If you poked your head into this room, the word “love” would most likely not be used to describe this seemingly rough and tough group of individuals. But there is a lot of love in this room. It is a room full of thought, heroism, compassion, empathy, and most unexpectedly, peace.

Also present in this room is tragedy. For the hour or two this meeting lasts, the Interrupters share the week’s conflicts. The 16-year old girl with the 5-year old daughter who uses her sexuality to play guys against each other. The 7 dead after a game of dice gone sour. The smashed-in face of a guy who looked at another’s girl the wrong way. The 4-year old caught in the crossfire of a fight no child should ever understand:

Homicide by firearm is the leading cause of death in African American males in the United States, and second leading cause of death among American youth. 90% of these shootings have been found to be group-based, directly related to group and peer pressures. As with a disease, we see violent behavioral symptoms spread through concentrated groups of people.

We normally see with lenses that distinguish certain aspects of life as black, others as white. We put “good people” in one pile, and “bad people” in another. It is difficult, terrifying perhaps, to see shades of gray. Shades of gray upset the tranquility of normalcy; and so we are afraid to see them. But what if, for a moment, we apply Gary Slutkin’s theory on social norms to our own perceptions of the world? What if shades of gray become the norm, so that eventually seeing things in black and white was no longer acceptable. What happens when you entrust a former enemy with helping bring the rest of the enemy population over to your side? What happens when you believe that there are only good and bad behaviors, learned behaviors, instead of good and bad people?

Tony happens. And Ginelle, and Ed and Joe and all of the Violence Interrupters happen. Ceasefire happens. And all of a sudden, you see expectations starting to shift. Perhaps understanding those we thought we could never understand is an answer we’ve been looking for.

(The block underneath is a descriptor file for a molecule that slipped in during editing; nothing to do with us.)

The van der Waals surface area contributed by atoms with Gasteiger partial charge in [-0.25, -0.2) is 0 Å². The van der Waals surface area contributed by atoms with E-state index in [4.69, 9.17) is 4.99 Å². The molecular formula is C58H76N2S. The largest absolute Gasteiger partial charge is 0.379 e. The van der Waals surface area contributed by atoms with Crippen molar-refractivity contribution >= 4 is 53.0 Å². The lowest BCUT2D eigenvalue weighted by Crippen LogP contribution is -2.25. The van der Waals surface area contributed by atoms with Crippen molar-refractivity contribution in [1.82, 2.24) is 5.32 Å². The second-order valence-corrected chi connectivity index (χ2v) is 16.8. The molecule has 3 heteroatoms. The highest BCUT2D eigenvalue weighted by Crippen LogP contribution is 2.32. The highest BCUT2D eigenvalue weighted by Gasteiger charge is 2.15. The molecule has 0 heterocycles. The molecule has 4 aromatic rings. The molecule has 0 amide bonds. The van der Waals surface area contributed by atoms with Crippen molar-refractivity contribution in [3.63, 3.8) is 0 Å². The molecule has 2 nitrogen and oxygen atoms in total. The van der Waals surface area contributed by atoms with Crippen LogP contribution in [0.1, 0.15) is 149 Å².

An hour after the Violence Interrupter meeting has adjourned, we find ourselves in West Garfield, a rough neighborhood of Chicago. On each block corner stands a group of five or six teenage boys, no older than 17, in “uniform:” jean pants, a white t-shirt, and a blue or red baseball cap pulled shrewdly over the eyes, so as to make if difficult for the authorities to identify any specific individual after an incident. Girls who couldn’t be older than 14 or 15 push around strollers with wiggling daughters and sons. From shady front porches, grandmothers cast powerless eyes over parentless grandchildren as they frolic playfully through the streets.

We walk with Ceasefire outreach workers throughout the neighborhood, passing out bumper stickers like lollipops. Even the intimidatingly organized boys on the street corners give us a friendly smile and take the stickers with pleasure. They support Ceasefire; they don’t want to kill each other, but it’s the only way they know how to make their point. Right now, my definition of what is normal is vastly different than theirs. But I don’t believe it always has to be that way.

A street corner in West Garfield surrounded by echoes of violence and marked by the inner workings of gang culture was the last place I expected to find peace.

But sometimes you find peace where you least expect it.


The Mad Ones